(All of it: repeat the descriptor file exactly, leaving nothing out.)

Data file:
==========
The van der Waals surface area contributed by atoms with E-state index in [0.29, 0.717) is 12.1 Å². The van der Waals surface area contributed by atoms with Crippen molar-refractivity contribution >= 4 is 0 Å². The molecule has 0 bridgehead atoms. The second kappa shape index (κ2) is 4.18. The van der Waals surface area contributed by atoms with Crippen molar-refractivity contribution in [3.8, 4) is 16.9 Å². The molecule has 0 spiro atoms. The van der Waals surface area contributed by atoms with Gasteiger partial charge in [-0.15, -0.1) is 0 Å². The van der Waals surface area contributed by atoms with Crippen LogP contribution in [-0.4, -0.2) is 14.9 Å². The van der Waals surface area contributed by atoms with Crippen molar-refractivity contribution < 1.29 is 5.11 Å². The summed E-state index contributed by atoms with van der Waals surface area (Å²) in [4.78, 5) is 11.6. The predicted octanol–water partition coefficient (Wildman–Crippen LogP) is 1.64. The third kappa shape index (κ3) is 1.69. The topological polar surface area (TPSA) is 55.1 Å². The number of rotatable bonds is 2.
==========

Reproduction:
The van der Waals surface area contributed by atoms with E-state index in [0.29, 0.717) is 12.1 Å². The van der Waals surface area contributed by atoms with Crippen molar-refractivity contribution >= 4 is 0 Å². The molecule has 0 bridgehead atoms. The second kappa shape index (κ2) is 4.18. The van der Waals surface area contributed by atoms with Crippen molar-refractivity contribution in [3.8, 4) is 16.9 Å². The molecule has 0 spiro atoms. The van der Waals surface area contributed by atoms with Gasteiger partial charge in [-0.15, -0.1) is 0 Å². The van der Waals surface area contributed by atoms with Crippen LogP contribution in [-0.4, -0.2) is 14.9 Å². The van der Waals surface area contributed by atoms with Crippen molar-refractivity contribution < 1.29 is 5.11 Å². The summed E-state index contributed by atoms with van der Waals surface area (Å²) in [4.78, 5) is 11.6. The predicted octanol–water partition coefficient (Wildman–Crippen LogP) is 1.64. The third kappa shape index (κ3) is 1.69. The topological polar surface area (TPSA) is 55.1 Å². The number of rotatable bonds is 2.